Scientists are examining dozens of drugs as possible treatments for coronavirus. But the fortunes of one — Gilead’s remdesivir — has moved global financial markets.
As investors try to parse conflicting scientific evidence about remdesivir’s potential, here are some of the facts:
What is remdesivir?
Remdesivir is an antiviral drug that targets replication mechanisms in viruses to stop them reproducing. Gilead, a California-based biotechnology company, initially developed it to treat Ebola, another virus, but it was never approved by regulators.
Scientists began looking at using remdesivir to treat the new coronavirus because it had shown it could have an effect on other coronaviruses. They began with small studies before embarking on large, randomised clinical trials, including those run by the World Health Organization and the US National Institutes of Health.
Last month, Gilead obtained an “orphan drug” status for remdesivir from the US Food and Drug Administration. That would have extended its intellectual property protections but it is only reserved for medicines aimed at ailments affecting fewer than 200,000 people in the US. The company later backtracked, saying it had done so to speed up approval.
Why are investors excited?
Preliminary results on Wednesday from a trial by the National Institutes for Allergy and Infectious Diseases showed patients who received the drug recovered 31 per cent more quickly, in 11 days, compared with 15 for those who did not take it. The death rate was also lower, 8 per cent, compared with 11 per cent, but that was not statistically significant.
Anthony Fauci, director of the NIAID, told reporters remdesivir was not a “knockout” but that he was “very optimistic”. Establishing that a drug can target a replication mechanism inside the virus can lead to other breakthroughs, he said.
Dr Fauci compared this to his experience of the HIV epidemic, when a highly toxic drug known as AZT was first tested in the 1980s, showing only a moderate benefit. But that finding heralded breakthroughs in treatment.
Although the remdesivir data must be analysed further, Dr Fauci said it had to be announced. “Whenever you have clear-cut evidence that a drug works, you have an ethical obligation to immediately let the people know who are in the placebo group, so they could have access,” he said.
Before the NIAID trial, there were also positive signs from a New England Journal of Medicine paper based on data collected from patients taking remdesivir on a compassionate-use basis and a leak of a recording of a clinical trial investigator from the University of Chicago, saying the drug had helped most of its patients recover and be discharged.
What is the evidence it does not work?
Another trial published in the medical journal The Lancet on Wednesday, first reported by the Financial Times last week, showed disappointing results. Conducted in China, the trial showed no statistically significant benefit for those taking remdesivir: patients taking the drug recovered on average in 21 days, compared with 23 days for those on a placebo.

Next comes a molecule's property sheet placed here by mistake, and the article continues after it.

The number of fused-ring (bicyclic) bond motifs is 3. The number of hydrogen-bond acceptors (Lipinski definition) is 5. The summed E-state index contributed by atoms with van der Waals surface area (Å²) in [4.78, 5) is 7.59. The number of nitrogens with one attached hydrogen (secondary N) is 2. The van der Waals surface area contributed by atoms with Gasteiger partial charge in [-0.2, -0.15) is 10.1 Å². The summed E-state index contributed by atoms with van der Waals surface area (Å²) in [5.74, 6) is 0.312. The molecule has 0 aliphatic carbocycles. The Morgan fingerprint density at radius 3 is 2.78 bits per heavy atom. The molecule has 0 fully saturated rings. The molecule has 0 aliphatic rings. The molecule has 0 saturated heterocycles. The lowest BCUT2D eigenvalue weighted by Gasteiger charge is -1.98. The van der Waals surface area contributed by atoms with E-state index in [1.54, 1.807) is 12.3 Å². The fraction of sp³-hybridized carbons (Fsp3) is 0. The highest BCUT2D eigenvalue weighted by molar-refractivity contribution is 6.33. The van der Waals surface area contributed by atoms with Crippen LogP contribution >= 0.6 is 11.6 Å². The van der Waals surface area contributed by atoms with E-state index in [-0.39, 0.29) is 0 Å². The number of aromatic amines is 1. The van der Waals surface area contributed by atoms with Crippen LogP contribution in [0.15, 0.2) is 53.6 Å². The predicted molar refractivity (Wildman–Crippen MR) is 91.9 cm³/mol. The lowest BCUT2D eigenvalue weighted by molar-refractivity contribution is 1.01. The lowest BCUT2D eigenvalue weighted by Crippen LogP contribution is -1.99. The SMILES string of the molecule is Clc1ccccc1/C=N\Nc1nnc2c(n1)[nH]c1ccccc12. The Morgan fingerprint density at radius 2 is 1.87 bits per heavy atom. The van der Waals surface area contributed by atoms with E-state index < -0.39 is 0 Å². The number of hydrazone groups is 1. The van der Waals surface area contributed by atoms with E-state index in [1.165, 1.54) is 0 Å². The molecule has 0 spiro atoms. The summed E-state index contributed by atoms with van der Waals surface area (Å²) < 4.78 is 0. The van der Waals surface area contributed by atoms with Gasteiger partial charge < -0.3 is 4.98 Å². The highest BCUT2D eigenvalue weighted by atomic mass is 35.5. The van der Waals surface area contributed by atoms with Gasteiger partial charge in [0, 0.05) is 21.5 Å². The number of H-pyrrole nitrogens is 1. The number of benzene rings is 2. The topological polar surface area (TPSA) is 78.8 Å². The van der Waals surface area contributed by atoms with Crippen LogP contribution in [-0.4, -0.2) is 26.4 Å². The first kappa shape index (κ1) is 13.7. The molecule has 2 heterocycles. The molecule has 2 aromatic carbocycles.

There may have been a slight improvement if patients took the drug early. If they took the drug in the first 10 days after they developed symptoms, they recovered in an average of 18 days. Some analysts have supported that idea — it would make sense to take an antiviral before it spread enough to wreak havoc on certain parts of the body. But the authors warned that this was still not statistically significant.
What are the problems with the trials?
Trials must enrol enough patients to be considered statistically significant. The NIAID trial enrolled more than 1,000 across the world. The Chinese study included 237 patients but it fell short of its bigger target because China contained its outbreak, so there were not enough patients to study.
They also must meet robust scientific standards to draw conclusions about what works. The Chinese trial was the first to meet these: it had a control arm in which a group of patients receive the drug and another group does not. Patients and investigators do not know who gets what, so they are called “double blind”.
Most of the studies did not have a control arm or were, like the one described in the Journal of Medicine paper, based on data that was not collected as part of a trial. Gilead published results from its own study on Wednesday, which did not have a control group, comparing people who took the drug for five days with those who took it for 10 days, making it hard to draw broader conclusions.
How does remdesivir compare with the competition?
Many other potential treatments are being investigated. They include other antivirals, such as those used against HIV, and drugs that target the body’s inflammatory reaction to the virus, such as Roche’s Actemra.
But analysts had high hopes for remdesivir based on how it has been used against Ebola and other coronaviruses. Investors also have faith that Gilead has the experience and expertise to expand manufacturing capacity and get the drug approved by regulators. Donald Trump, US president, on Wednesday said he would like the FDA to approve the drug as soon as possible. Japan signalled it would fast-track approval of remdesivir.
Some of the drugs being tested are low-priced generics — such as the antimalarial hydroxychloroquine — which do not have the intellectual property that Gilead will have to protect remdesivir as a branded drug.
Gilead has said it will not focus on profiting from remdesivir and has been providing it for free. But the company has been criticised in the past for its pricing practices, including in a dispute with the US government over one of its HIV drugs, Truvada, which is priced at more than $20,000 a year in the US. The generic version costs about $6 a month elsewhere.